How I spent my Winter Solstice vacation!
On the evening before Winter Solstice I loaded up the Mule Mobile and headed out for adventure. There had been a recent rainstorm, and the mountains we were soon to explore are out on the far distant horizon, shrouded in clouds, across the Santa Ynez Valley.
Our goal was Nira Campground, and in order to make an early start the next morning we got there just at dusk, in time to park the rig and give Tobe a good feed and settle in. The humans gathered around a campfire and told tales of hiking adventures, sharing stew and wine and bragging rights for distances covered, heights conquered, arduous challenges surmounted.
The campground has parking for the many day-use hikers and ample grassy spots for tent-pitching. Very large turn-arounds can accommodate multi-horse trailers. There is no water, and trash must be packed out, but there is a cement building with real toilets.
The next morning more of the trail repair crew arrived and had a crack-o-dawn safety meeting and scope of work instruction. All of them are volunteers, but through an arrangement with the US Forest Service are covered for injuries while on projects like this. The crew leaders do their best to teach tool safety, promote best work practices, and are proud of an excellent record of safety and accomplishment.
Here's the hearty crew, armed with tools and hard hats, ready to set off to clear downed trees and clear trail obstacles. The crew leader had recently walked the trail and so was able to describe to them the trouble spots they would encounter. They set off at 7AM and the pack animals made a plan to follow them at 10AM, since without their efforts we could not get through. This group of sawyers is part of the Los Padres Forest Association Volunteer Wilderness Rangers (LPFA - VWR). They are responsible for cutting and removing downed trees and repairing the tread for hikers and stock to pass over safely.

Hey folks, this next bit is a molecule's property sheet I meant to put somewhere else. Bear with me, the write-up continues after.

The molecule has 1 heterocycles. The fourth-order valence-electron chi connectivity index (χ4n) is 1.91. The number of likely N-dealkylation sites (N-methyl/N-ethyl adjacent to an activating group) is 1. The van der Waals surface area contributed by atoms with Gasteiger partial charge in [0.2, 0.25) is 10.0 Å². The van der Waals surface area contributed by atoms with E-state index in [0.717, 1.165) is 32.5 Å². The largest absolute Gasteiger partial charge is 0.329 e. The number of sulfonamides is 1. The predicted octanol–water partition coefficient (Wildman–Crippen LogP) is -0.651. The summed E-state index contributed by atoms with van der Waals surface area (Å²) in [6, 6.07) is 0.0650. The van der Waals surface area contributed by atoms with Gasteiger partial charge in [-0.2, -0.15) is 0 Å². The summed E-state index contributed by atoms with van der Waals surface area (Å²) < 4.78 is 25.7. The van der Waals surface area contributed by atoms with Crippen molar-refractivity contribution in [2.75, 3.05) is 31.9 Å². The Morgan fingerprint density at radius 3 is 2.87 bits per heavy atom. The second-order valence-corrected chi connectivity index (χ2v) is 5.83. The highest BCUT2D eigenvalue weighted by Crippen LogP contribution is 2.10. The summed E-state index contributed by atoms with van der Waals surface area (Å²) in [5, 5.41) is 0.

At the Nira trail head, off onto the day's adventure. I have never been in this area, and had no idea what to expect. But I was with highly seasoned packers and so they took care of leading their pack animals and all Tobe and I had to do was bring up the rear. I wasn't necessary to the scheme of things, I was just along as a guest.
Nira is in the San Rafael Wilderness, part of the Los Padres National Forest that is directly adjacent to Santa Barbara. To get there you go to Santa Ynez and head East on Happy Canyon Road, then out Figueroa Mountain road This part of the trail is a walk in the park compared to what we were going to encounter.